In Kansas, for example, Secretary of State Kris Kobach has launched GotVoterID.com -- a campaign playing off the California Milk Processor Board's famous "Got Milk?" campaign -- and given a $310,000 contract to a marketing firm to create the visuals for the website and advertisement effort. In Pennsylvania, the state's Republican administration gave a $249,660 contract to a lobbying firm run by the former head of the state GOP.
States like Rhode Island, Mississippi and Tennessee, on the other hand, are mostly skipping out on ad campaigns and banking on media coverage and town hall meetings to inform their voters about new regulations.
While the state-funded efforts will be boosted by informational campaigns run by civil rights organizations and voter registration groups, voting rights advocates believe eligible voters who lack the type of photo identification required by the bills will be turned away.
"Based on what we know, we have not seen any state efforts that are adequate to educate voters in this short amount of time," Penda Hair of the Advancement Project told TPM. "But I think even more importantly, even if a voter finds out that they have to get this ID, that doesn't mean they're going to be able to do it -- they still have to get a copy of their birth certificate, pay the cost, go to a DMV that may not even exist in their county."
One study by the Brennan Center found that nationwide, up to five million traditionally Democratic voters could be affected by the new state laws.
"The fact that they do some advertisements to let you know you're subject to a poll tax doesn't stop it from being a poll tax," Hair said.
Public information campaigns about the voter ID law are in limbo in Texas and South Carolina, where the Justice Department has blocked the legislation under Section 5 of the Voting Rights Act (Attorney General Eric Holder decried voter ID laws as "poll taxes" earlier this week). In Wisconsin, where two state judges issued injunctions blocking the voter ID law from being enforced, a public information campaign called "Bring It To The Ballot" is also on hold.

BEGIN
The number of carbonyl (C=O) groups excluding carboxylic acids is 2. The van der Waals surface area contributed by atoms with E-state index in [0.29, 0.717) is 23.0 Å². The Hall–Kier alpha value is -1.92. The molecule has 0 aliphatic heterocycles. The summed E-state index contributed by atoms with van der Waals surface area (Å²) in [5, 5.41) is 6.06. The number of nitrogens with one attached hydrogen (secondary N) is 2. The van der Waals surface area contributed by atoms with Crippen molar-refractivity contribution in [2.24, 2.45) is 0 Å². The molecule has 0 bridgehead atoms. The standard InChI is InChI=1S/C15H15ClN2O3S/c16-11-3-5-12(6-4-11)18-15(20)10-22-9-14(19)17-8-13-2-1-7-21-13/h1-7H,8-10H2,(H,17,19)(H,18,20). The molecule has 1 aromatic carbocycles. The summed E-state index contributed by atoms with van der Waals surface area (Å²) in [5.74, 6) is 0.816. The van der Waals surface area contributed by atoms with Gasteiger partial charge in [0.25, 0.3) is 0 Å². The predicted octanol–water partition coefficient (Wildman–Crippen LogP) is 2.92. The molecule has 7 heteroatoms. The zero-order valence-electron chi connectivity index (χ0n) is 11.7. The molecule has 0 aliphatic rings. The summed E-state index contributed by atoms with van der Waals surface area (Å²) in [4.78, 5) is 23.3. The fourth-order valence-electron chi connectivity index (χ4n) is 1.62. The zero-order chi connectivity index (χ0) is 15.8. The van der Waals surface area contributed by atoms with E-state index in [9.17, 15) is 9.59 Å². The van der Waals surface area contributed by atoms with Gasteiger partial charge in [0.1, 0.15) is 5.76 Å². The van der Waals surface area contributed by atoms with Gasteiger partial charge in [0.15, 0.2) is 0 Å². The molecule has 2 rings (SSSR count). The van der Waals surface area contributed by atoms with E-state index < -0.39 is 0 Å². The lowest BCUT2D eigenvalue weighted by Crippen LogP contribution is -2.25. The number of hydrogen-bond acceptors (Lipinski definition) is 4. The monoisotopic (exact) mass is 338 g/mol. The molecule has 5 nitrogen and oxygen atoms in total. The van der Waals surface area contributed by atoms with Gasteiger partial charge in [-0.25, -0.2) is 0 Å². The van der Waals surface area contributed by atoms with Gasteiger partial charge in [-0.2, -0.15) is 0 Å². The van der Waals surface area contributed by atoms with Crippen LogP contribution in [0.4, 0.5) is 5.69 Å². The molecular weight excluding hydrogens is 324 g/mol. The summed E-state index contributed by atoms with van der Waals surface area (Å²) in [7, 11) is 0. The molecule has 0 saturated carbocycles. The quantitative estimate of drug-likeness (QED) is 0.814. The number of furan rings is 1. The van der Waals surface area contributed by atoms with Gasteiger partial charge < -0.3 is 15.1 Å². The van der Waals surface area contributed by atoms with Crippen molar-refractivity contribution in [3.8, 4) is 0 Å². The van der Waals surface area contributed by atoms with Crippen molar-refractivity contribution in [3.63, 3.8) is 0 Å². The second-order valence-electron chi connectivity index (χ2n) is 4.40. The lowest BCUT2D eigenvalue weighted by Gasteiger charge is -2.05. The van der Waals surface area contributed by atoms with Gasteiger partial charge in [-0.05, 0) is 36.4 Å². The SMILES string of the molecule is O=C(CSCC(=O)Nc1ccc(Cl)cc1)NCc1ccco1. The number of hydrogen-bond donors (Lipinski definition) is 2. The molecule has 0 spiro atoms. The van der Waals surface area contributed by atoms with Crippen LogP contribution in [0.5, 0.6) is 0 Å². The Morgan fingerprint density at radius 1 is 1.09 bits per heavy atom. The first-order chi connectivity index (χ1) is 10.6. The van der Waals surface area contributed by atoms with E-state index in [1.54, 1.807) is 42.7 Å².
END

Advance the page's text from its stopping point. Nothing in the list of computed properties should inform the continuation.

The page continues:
Here's a rundown of what other states have been doing to get the word out.
Goins, the coordinator of elections in Tennessee, said his office has partnered with the AARP, worked with churches and distributed over a million handouts about the voter ID law. He said Tennessee was in a good position because the legislature passed the ID law far ahead of the election.
"We were very fortunate, the media did a wonderful job of educating the public -- there were several hundred articles that were written about the law from the get-go," Goins said. "If I were in a situation where I didn't have that window, I would want some money appropriated to get the word out."
Goins said that even groups that didn't support the voter ID law, like the NAACP and the League of Women voters, have helped get the word out.
"Some folks who did not support the law, once it passed, they realized it was the law and they wanted to make sure people knew about the law," Goins said.